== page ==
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Re: [libvirt] [PATCH v2 1/2] Qemu/Gluster: Add Gluster protocol as supported network disk formats.



On 10/05/2012 01:13 AM, Eric Blake wrote:
On 10/04/2012 01:09 PM, Harsh Bora wrote:
On 10/04/2012 09:17 PM, Deepak C Shetty wrote:
On 10/04/2012 07:01 PM, Harsh Prateek Bora wrote:
Qemu accepts gluster protocol as supported storage backend beside
others.
This patch allows users to specify disks on gluster backends like this:

      <disk type='network' device='disk'>
        <driver name='qemu' type='raw'/>
        <source protocol='gluster' name='volume/image'>
          <host name='example.org' port='6000' transport='tcp'/>

+                    <attribute name="transport">
+                      <choice>
+                        <value>tcp</value>
+                        <value>unix</value>
+                        <value>rdma</value>
+                      </choice>
+                    </attribute>
'transport' attribute is optional, so it should be placed inside
<optional> </optional> ?

Not necessarily, <zeroOrMore> works for it. You may want to test the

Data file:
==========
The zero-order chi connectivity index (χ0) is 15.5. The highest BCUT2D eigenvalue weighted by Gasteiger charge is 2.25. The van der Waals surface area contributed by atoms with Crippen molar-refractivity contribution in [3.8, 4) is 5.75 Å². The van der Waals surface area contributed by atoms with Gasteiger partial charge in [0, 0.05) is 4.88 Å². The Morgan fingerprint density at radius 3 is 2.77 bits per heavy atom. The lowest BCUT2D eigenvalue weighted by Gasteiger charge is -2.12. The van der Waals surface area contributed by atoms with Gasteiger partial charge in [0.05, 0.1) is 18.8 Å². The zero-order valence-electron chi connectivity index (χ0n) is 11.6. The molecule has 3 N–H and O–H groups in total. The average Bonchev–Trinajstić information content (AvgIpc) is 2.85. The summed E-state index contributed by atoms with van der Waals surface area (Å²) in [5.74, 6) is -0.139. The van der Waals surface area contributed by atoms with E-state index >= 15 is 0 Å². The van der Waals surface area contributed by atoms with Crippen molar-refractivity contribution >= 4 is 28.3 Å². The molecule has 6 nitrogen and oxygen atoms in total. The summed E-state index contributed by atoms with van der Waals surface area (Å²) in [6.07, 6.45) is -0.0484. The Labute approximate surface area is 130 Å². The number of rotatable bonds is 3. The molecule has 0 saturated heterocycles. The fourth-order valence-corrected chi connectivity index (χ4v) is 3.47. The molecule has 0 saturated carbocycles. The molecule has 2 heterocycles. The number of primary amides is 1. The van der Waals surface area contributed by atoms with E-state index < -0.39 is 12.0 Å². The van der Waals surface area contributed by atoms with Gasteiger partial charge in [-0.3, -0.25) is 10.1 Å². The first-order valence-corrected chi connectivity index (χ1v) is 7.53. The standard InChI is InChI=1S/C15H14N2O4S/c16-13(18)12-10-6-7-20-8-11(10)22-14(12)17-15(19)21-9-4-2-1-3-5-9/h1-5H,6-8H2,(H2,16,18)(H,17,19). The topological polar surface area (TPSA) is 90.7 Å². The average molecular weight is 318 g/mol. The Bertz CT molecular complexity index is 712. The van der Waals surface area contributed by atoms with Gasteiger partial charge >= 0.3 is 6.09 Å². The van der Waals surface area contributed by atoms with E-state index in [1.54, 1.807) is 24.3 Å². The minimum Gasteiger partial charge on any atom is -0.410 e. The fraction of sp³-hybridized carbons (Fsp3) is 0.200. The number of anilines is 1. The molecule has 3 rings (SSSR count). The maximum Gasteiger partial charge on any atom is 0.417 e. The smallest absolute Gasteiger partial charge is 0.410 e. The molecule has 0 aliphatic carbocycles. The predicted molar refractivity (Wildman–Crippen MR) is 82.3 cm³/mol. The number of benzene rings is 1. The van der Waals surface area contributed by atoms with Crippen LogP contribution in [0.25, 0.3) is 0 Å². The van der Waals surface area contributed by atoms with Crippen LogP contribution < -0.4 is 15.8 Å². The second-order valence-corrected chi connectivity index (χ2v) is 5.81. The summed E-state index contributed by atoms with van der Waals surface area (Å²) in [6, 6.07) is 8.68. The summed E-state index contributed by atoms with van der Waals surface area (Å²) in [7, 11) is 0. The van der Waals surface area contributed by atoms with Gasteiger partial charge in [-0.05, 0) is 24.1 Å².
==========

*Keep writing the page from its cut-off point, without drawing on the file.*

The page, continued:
patch without specifying 'transport' attribute!

Deepak is right - the <attribute name="transport"> block must be
embedded in an <optional> block.  <zeroOrMore> only applies to elements,
but as written, your zeroOrMore says that it is okay to omit the overall
<host> element, but that if you provide a <host> element, it MUST have a
transport='...' attribute, and that is not correct.  For back-compat
reasons, ALL new attributes must be in an <optional> block since older
clients of the XML did not provide the new attributes.

Looking at the grammar, it appeared to me like what you said, however, when I tested the patch, zeroOrMore worked successfully for the transport attribute as well. However, I am willing to use <optional> block for consistency.



I chose to check for only ':' to decide if its a IPv6 addr because it
doesnt make sense to be partial towards '.' What if someone specifies a
host name like 12:12;12,12 or 23:23,23,23 ? A '.' in an IPv6 addr is as
bad as any other invalid char.

'.' is valid in IPv6 addr.  But yes, ':' is mandatory in IPv6, and
forbidden in IPv4, so it makes a good distinguishing test between the
two families.

So, are you suggesting to validate IPv4 only and that too based on the absence of ':' and presence of '.'? Does that really suffice to validate an IPv4 since any other special character is also an invalid separator for IPv4 ?

regards,
Harsh




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